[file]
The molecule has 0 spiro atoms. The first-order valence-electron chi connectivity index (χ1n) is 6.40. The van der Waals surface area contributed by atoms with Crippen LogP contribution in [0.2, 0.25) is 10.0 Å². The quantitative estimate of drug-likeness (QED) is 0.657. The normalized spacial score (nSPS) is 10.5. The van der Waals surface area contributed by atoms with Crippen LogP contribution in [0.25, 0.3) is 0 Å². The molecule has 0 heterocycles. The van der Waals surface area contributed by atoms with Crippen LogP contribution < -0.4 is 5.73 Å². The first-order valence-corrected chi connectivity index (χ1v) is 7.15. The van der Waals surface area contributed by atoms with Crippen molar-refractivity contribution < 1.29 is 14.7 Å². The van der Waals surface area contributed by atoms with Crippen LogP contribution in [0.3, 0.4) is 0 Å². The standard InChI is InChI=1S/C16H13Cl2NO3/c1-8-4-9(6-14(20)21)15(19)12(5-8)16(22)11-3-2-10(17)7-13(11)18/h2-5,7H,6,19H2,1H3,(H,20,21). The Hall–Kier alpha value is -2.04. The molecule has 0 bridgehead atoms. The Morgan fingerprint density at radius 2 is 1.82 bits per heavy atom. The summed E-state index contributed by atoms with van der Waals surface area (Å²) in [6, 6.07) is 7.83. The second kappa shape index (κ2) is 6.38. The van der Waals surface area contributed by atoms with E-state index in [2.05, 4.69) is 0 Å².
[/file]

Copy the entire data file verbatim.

The molecule has 0 spiro atoms. The first-order valence-electron chi connectivity index (χ1n) is 6.40. The van der Waals surface area contributed by atoms with Crippen LogP contribution in [0.2, 0.25) is 10.0 Å². The quantitative estimate of drug-likeness (QED) is 0.657. The normalized spacial score (nSPS) is 10.5. The van der Waals surface area contributed by atoms with Crippen LogP contribution in [0.25, 0.3) is 0 Å². The molecule has 0 heterocycles. The van der Waals surface area contributed by atoms with Crippen LogP contribution < -0.4 is 5.73 Å². The first-order valence-corrected chi connectivity index (χ1v) is 7.15. The van der Waals surface area contributed by atoms with Crippen molar-refractivity contribution < 1.29 is 14.7 Å². The van der Waals surface area contributed by atoms with Crippen LogP contribution in [0.3, 0.4) is 0 Å². The standard InChI is InChI=1S/C16H13Cl2NO3/c1-8-4-9(6-14(20)21)15(19)12(5-8)16(22)11-3-2-10(17)7-13(11)18/h2-5,7H,6,19H2,1H3,(H,20,21). The Hall–Kier alpha value is -2.04. The molecule has 0 bridgehead atoms. The Morgan fingerprint density at radius 2 is 1.82 bits per heavy atom. The summed E-state index contributed by atoms with van der Waals surface area (Å²) in [6, 6.07) is 7.83. The second kappa shape index (κ2) is 6.38. The van der Waals surface area contributed by atoms with E-state index in [2.05, 4.69) is 0 Å².